Three types of planting in rows are most common in planning the layout of a vegetable garden.
Single row planting is the most conventional way to plant vegetables.
Seeds or plants are set in one row. Rows are arranged in a parallel lines.
This approach is practical for vine crops that you want to grow vertically, such as pole beans and trellised peas.
In addition, corn and tomatoes typically are planted in single rows, allowing the corn to pollinate easily and for tomatoes to spread upward and outward when staked.
Wide row planting is a garden layout method used to maximize space.
Rather than planting a single row of seeds or plants, you cluster vegetables in strips or blocks that are up to six feet wide.
Wide rows work best for vegetables that are harvested over time, such as lettuce, spinach, and green beans, rather than crops harvested in a short period of time such as corn.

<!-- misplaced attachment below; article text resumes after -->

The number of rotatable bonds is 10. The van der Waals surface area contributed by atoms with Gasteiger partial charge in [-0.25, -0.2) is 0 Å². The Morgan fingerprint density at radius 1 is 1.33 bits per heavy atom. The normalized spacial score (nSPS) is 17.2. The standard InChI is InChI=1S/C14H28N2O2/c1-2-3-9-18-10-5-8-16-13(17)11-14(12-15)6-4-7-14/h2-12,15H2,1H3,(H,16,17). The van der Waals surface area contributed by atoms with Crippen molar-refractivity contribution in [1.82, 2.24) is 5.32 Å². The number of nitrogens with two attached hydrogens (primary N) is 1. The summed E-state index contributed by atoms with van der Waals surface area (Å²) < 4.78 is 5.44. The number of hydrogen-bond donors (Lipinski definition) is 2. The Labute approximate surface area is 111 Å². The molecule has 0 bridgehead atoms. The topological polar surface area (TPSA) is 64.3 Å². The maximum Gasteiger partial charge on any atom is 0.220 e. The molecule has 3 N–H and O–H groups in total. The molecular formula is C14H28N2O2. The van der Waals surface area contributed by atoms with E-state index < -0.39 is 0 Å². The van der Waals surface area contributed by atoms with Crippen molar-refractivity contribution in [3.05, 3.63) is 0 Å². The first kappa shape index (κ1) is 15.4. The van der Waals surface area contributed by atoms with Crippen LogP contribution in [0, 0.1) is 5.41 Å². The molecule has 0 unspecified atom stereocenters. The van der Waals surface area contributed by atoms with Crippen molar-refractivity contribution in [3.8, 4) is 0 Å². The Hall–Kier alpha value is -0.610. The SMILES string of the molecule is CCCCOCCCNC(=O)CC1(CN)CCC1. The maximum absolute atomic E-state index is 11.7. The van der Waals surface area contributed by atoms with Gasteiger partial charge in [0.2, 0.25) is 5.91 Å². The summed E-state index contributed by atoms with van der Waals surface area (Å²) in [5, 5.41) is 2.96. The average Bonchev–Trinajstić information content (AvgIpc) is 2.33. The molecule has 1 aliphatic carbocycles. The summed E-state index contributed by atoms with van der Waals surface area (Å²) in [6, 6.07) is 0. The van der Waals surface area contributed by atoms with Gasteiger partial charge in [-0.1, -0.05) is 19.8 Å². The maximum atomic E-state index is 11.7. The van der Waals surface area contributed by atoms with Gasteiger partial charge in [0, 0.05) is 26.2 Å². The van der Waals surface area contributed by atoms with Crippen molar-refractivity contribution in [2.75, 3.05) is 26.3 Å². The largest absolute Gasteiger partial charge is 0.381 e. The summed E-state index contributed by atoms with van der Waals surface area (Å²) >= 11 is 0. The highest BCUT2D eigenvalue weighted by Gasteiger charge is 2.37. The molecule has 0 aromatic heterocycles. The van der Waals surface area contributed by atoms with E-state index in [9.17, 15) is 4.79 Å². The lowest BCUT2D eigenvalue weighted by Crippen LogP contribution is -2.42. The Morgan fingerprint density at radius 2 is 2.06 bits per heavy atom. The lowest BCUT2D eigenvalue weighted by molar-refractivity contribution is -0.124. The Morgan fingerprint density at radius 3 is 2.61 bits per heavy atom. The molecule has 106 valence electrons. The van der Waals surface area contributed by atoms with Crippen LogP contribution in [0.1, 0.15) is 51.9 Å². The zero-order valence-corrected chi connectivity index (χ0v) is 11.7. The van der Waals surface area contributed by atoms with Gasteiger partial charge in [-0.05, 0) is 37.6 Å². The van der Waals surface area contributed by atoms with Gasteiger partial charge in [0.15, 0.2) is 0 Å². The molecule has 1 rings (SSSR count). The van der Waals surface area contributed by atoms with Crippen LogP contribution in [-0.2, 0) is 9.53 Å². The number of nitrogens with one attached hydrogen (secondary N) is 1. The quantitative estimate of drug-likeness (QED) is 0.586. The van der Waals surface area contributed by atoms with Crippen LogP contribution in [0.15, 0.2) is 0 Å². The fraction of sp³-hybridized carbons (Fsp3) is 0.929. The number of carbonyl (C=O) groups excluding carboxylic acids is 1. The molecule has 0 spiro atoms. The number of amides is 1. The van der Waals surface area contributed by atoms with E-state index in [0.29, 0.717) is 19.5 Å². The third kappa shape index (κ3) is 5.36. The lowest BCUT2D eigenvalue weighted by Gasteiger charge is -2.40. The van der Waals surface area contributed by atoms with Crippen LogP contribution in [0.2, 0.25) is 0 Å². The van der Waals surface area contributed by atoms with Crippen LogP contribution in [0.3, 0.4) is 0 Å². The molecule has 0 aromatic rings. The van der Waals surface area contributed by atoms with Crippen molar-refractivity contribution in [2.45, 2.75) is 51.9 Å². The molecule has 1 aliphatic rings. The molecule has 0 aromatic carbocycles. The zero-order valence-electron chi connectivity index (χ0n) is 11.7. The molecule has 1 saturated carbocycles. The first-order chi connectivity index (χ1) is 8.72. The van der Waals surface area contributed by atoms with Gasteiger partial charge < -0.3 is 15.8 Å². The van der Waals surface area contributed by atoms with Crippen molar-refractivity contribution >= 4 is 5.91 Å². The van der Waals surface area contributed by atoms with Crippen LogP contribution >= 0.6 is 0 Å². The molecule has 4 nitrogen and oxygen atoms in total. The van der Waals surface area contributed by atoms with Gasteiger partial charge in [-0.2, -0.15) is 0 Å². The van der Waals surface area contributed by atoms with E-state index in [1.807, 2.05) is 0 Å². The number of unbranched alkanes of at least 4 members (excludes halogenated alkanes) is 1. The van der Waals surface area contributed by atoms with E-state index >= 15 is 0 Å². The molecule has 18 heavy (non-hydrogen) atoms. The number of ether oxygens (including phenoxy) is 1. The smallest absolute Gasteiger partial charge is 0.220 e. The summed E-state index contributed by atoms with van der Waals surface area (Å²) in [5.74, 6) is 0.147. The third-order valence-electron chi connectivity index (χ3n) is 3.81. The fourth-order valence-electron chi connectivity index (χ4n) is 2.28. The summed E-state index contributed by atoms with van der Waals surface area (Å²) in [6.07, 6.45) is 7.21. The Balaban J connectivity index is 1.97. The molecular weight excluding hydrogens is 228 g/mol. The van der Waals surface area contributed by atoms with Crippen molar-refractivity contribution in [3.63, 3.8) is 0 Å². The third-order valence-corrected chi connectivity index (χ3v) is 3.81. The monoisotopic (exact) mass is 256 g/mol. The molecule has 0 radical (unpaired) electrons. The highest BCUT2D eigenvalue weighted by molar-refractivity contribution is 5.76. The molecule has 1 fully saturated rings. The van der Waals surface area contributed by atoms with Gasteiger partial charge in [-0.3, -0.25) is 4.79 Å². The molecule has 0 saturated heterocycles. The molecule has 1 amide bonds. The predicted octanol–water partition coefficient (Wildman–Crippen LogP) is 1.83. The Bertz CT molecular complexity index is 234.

Wide row planting is growing more popular among gardeners in warmer climates who discover its many benefits during long summer months.
The wide-swath approach to planting in rows also widespread among those who have small gardens and want to be as productive as possible. Wide row planting can produce as much as six times the yield as the same space when planted with single rows.
Layout rows so they are no more than 6 feet wide so that you can reach the innermost plants from the outside. Rows can be as long as you desire.
A raised bed is built on top of your regular garden plot, elevating the garden space above its regular level.
Raised beds have numerous advantages. By building a raised bed, you can easily correct the soil and allow for better drainage. Soil warms more quickly in the spring and cools later in the fall. A raised bed is also easier to maintain since it requires little to no tilling and less weeding than a regular garden. Because a raised bed is usually smaller than a standard garden plot, you will find it easier to harvest vegetables.
On this minus side, raised beds have limited space.
Growing tomatoes in raised beds is one of the easiest and
practical options to planting in rows. We've got a whole FAQs page about starting a raised bed vegetable garden. And check out more ideas for raised beds on our Raised Beds for Tomatoes Pinterest board.
More Gardening Tips for Starting a Vegetable Garden
As an Amazon Associate and Rakuten Advertising affiliate I earn from qualifying purchases.